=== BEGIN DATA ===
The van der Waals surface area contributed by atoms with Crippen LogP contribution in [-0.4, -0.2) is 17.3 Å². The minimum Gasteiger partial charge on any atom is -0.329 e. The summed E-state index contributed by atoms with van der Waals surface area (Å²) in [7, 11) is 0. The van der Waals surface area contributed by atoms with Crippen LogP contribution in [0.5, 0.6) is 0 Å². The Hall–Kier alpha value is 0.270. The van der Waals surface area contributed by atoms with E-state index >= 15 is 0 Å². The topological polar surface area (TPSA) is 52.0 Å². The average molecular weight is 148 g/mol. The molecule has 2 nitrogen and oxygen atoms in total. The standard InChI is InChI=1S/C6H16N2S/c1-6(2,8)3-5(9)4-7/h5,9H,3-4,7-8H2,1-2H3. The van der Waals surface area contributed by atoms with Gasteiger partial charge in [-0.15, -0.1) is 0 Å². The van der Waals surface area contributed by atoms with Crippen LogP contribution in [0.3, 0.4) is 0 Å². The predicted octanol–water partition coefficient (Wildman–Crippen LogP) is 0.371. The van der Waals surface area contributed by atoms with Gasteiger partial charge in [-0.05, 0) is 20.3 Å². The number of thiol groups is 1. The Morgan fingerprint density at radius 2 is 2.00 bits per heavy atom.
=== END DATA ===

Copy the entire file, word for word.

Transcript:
The van der Waals surface area contributed by atoms with Crippen LogP contribution in [-0.4, -0.2) is 17.3 Å². The minimum Gasteiger partial charge on any atom is -0.329 e. The summed E-state index contributed by atoms with van der Waals surface area (Å²) in [7, 11) is 0. The van der Waals surface area contributed by atoms with Crippen LogP contribution in [0.5, 0.6) is 0 Å². The Hall–Kier alpha value is 0.270. The van der Waals surface area contributed by atoms with E-state index >= 15 is 0 Å². The topological polar surface area (TPSA) is 52.0 Å². The average molecular weight is 148 g/mol. The molecule has 2 nitrogen and oxygen atoms in total. The standard InChI is InChI=1S/C6H16N2S/c1-6(2,8)3-5(9)4-7/h5,9H,3-4,7-8H2,1-2H3. The van der Waals surface area contributed by atoms with Gasteiger partial charge in [-0.15, -0.1) is 0 Å². The van der Waals surface area contributed by atoms with Crippen LogP contribution in [0.3, 0.4) is 0 Å². The predicted octanol–water partition coefficient (Wildman–Crippen LogP) is 0.371. The van der Waals surface area contributed by atoms with Gasteiger partial charge in [-0.05, 0) is 20.3 Å². The number of thiol groups is 1. The Morgan fingerprint density at radius 2 is 2.00 bits per heavy atom.